You've come a long way, baby — a long way down the road back toward the 1950s, all over again, it seems. When former Justice Sandra Day O'Connor graduated near the top of her law school class at Stanford, she was offered jobs at law firms as a legal secretary. At least Justice Ruth Bader Ginsburg, who similarly graduated at the top of her Columbia class, was able to secure a position as a lawyer — but only after being turned down by Justice Frankfurter who had no interest in hiring a woman. That's some progress.
Justice Ginsburg went on to found the Women's Rights Project for the ACLU, which has done groundbreaking work on women's issues for years ever since. She is a pioneer in opening the doors that a whole lot of us now take for granted as having been there all the time — she not only opened those doors, in some cases, she helped to build them from the ground up.
Which makes yesterday's Supreme Court decision on women's pay equity all the more profoundly appalling in so many ways. In a spare 5-4 majority, led by Justice Samuel Alito (thanks again to all the fabu Senators who voted for cloture — heckuva job!), ruled that women have a limited window of opportunity to bring a case of pay discrimination — even if they have only recently discovered the differential in pay and that it was attributable to gender.
In an opinion by Justice Samuel A. Alito Jr., the majority rejected the view of the federal agency, the Equal Employment Opportunity Commission, that each paycheck that reflects the initial discrimination is itself a discriminatory act that resets the clock on the 180-day period, under a rule known as “paycheck accrual.”
“Current effects alone cannot breathe life into prior, uncharged discrimination,” Justice Alito said in an opinion joined by Chief Justice John G. Roberts Jr. and Justices Antonin Scalia, Anthony M. Kennedy and Clarence Thomas. Justice Thomas once headed the employment commission, the chief enforcer of workers’ rights under the statute at issue in this case, usually referred to simply as Title VII.
Under its longstanding interpretation of the statute, the commission actively supported the plaintiff, Lilly M. Ledbetter, in the lower courts. But after the Supreme Court agreed to hear the case last June, the Bush administration disavowed the agency’s position and filed a brief on the side of the employer.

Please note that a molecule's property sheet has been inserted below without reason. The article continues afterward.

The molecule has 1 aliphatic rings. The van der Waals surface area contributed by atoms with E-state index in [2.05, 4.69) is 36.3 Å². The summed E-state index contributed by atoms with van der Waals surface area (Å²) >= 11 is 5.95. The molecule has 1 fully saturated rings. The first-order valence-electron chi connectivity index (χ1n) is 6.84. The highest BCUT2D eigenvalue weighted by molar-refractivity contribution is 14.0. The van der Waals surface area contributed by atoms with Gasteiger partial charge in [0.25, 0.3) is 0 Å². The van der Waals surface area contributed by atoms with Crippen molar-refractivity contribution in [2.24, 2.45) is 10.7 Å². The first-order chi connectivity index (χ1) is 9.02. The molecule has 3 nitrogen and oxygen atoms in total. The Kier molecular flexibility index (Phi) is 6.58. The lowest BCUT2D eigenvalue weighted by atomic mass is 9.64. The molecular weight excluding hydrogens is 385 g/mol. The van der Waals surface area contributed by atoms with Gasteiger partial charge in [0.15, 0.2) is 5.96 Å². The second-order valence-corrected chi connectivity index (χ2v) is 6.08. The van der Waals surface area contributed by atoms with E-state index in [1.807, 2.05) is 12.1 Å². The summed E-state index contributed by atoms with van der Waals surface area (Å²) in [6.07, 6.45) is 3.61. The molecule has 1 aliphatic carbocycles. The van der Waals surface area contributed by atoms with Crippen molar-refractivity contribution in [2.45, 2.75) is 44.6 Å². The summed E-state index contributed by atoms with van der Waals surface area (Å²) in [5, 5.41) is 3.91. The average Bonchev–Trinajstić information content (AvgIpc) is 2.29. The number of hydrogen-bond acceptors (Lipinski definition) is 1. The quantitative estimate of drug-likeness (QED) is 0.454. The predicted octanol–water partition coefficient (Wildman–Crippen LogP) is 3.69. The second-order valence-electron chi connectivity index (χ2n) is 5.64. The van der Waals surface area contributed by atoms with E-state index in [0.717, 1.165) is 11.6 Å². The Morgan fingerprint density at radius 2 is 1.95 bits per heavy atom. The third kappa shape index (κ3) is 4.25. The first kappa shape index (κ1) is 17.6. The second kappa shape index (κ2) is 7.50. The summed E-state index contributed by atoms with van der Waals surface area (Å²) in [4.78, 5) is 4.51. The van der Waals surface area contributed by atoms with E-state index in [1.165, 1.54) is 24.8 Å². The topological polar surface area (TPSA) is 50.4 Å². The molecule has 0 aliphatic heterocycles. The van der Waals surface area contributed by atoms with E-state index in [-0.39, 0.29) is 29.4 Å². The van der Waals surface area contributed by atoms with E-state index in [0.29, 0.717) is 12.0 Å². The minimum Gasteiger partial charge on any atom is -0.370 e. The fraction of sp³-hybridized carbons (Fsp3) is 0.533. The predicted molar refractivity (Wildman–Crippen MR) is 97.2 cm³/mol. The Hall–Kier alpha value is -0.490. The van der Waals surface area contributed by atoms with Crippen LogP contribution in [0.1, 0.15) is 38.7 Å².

What this means is this: the Supreme Court has overturned longstanding precedent in the way that it has handled these cases, there is no tolling of the time period any longer as each paycheck is handed out until someone finds out they've been shafted. Because, you know, employers often tell employees flat out that they are breaking the law and why — that's easy as pie to find out in most large corporations. Not. And, as an added bonus, the Bush Administration has reversed the government's longstanding practice of empowering employees who may have been wronged and, instead, filed a brief on behalf of the corporate interests.
Justice Ginsburg, in a stinging rebuke from the bench, read aloud her dissent (I cannot emphasize enough how rare this is.). I wanted to share a bit of her words with everyone:
In our view, the court does not comprehend, or is indifferent to, the insidious way in which women can be victims of pay discrimination.
Title VII was meant to govern real-world employment practices, and that world is what the court today ignores.
There is a reason that legislation on gender pay equity is needed — and needs to be taken seriously. The woman involved in the case that the Supreme Court decided was a supervisor — the only female supervisor — at a Goodyear plant, where she had worked for 20 years. She learned about the pay disparity issue late in her career — but that did not matter to the majority in this decision. As Justice Ginsburg further explained:
In a vigorous dissenting opinion that she read from the bench, Justice Ruth Bader Ginsburg said the majority opinion “overlooks common characteristics of pay discrimination.” She said that given the secrecy in most workplaces about salaries, many employees would have no idea within 180 days that they had received a lower raise than others.
An initial disparity, even if known to the employee, might be small, Justice Ginsburg said, leading an employee, particularly a woman or a member of a minority group “trying to succeed in a nontraditional environment” to avoid “making waves.” Justice Ginsburg noted that even a small differential “will expand exponentially over an employee’s working life if raises are set as a percentage of prior pay.”
By the time the litigant in this particular suit learned of the gender inequity in her paycheck compared to her male counterparts, she was making 40 percent less than they were a year. Now, who wants to tell me that gender equity in salaries and benefits is a non-issue and not worth discussing? Anyone? The Supreme Court just threw the ball back into the legislative court — kudos to any legislators who pick it up and run with it.
SCOTUSblog has much more on this, including analysis on the broad impact that this decision is likely to have on all types of discrimination suits: Title VII covers "race, color, religion, sex or national origin." This one is huge.
(Huge thank you to scarecrow who sent me some notes on this case from last night's NewsHour report, which I missed due to getting The Peanut ready for bed. It was incredibly helpful in deciphering some of the info and spin on this.)